Barack Obama hated the Iraq surge. He didn’t just oppose it: he confidently predicted its failure, then refused to acknowledge its success. To be fair, he was not alone: official Washington, right and left, shared that view. But the surge was the right policy, and drastically reduced both civilian deaths and U.S. military casualties. Only our hasty, total, and unnecessary withdrawal–under President Obama–has undone it.
Obama wanted the surge to fail because he wanted George W. Bush to fail, and–more importantly–he wanted an assertive U.S. foreign policy to fail. That is why he was a denialist for so long. His own Afghanistan surge was much delayed, far too small, and had a fixed timeline set by political concerns, not conditions on the ground. The result has been increased casualties and an increasingly unstable Afghanistan.
Why is that important? Because it relates, indirectly, to the charge Obama now aims at critics of Obamacare, his most important policy and potentially his greatest failure. (He has now appropriated the term “surge” to describe the technical fixes to the Obamacare website, a quiet tribute to Bush’s success.) As White House spokesman Jay Carney said Friday, responding to a question about numbers of enrollees (emphasis mine):
CARNEY: I suppose that somebody could provide a rough estimate, but the point is you want to get accurate information when you release it publicly. If the purpose of this line of questioning, which I know is of fierce interest to those who never wanted affordable health insurance available to the American people to begin with, is to demonstrate that those numbers are low, we concede that they will be.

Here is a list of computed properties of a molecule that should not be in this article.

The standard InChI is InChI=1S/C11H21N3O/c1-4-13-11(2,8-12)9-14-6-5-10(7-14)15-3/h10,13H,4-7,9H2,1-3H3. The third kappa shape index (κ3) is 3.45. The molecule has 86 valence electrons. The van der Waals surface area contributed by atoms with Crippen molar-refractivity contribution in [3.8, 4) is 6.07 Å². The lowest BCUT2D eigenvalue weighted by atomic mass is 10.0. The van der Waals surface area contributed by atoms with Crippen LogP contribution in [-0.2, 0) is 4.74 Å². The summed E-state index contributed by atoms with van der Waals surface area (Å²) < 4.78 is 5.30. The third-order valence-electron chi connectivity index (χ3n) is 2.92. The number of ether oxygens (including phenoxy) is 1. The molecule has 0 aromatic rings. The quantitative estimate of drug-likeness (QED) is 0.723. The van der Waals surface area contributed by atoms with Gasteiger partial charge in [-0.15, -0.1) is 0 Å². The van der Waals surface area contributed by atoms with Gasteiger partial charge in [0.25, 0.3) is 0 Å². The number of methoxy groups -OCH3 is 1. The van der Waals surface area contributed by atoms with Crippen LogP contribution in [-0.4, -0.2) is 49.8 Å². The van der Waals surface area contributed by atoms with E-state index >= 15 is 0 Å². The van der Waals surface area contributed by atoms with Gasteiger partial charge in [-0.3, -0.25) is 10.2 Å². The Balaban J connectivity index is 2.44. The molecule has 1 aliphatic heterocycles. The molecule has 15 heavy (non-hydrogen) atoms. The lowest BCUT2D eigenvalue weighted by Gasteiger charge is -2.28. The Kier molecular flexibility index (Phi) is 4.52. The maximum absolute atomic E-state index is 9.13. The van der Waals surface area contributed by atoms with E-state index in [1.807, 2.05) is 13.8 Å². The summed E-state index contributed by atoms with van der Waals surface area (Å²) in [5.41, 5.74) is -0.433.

The Obama White House’s favorite move is to question its critics’ motives–a tactic straight out of Animal Farm. It is functionally equivalent to questioning the patriotism of critics of the Iraq War or the war on terror in general–something that the Bush administration was accused of doing but rarely actually did. And yet it was true of most critics of Bush’s war policies, such as the surge, that they never wanted the war at all.
That is not true of critics of Obamacare regarding health insurance. Critics from the left have said all along that a single-payer, government-run system would have been better. Critics from the right have said that a more market-driven system would have made health insurance more widely available–just not through the government. There is no one–no one–who opposed the idea of more affordable health insurance at all.
During the Obamacare debate in 2010, I attended a lecture by John Crowley, the biotech executive whose life’s mission is to develop new treatments for rare diseases, including a rare disorder that affects two of his children. He opposed Obamacare because his hope lay in the innovation that could only arise in a system that rewarded success with profit. He believed everyone should have insurance–just not through government.
Government is inefficient. But there are some things that only the government can provide, such as national security. Most other things are better provided privately. Obama refuses to accept Obamacare is failing, any more than that the surge was working. So he casts a dispute over means as one about ends. That deception is more divisive than arguing, sincerely, over tactics in wartime. Especially because the Iraq surge really worked.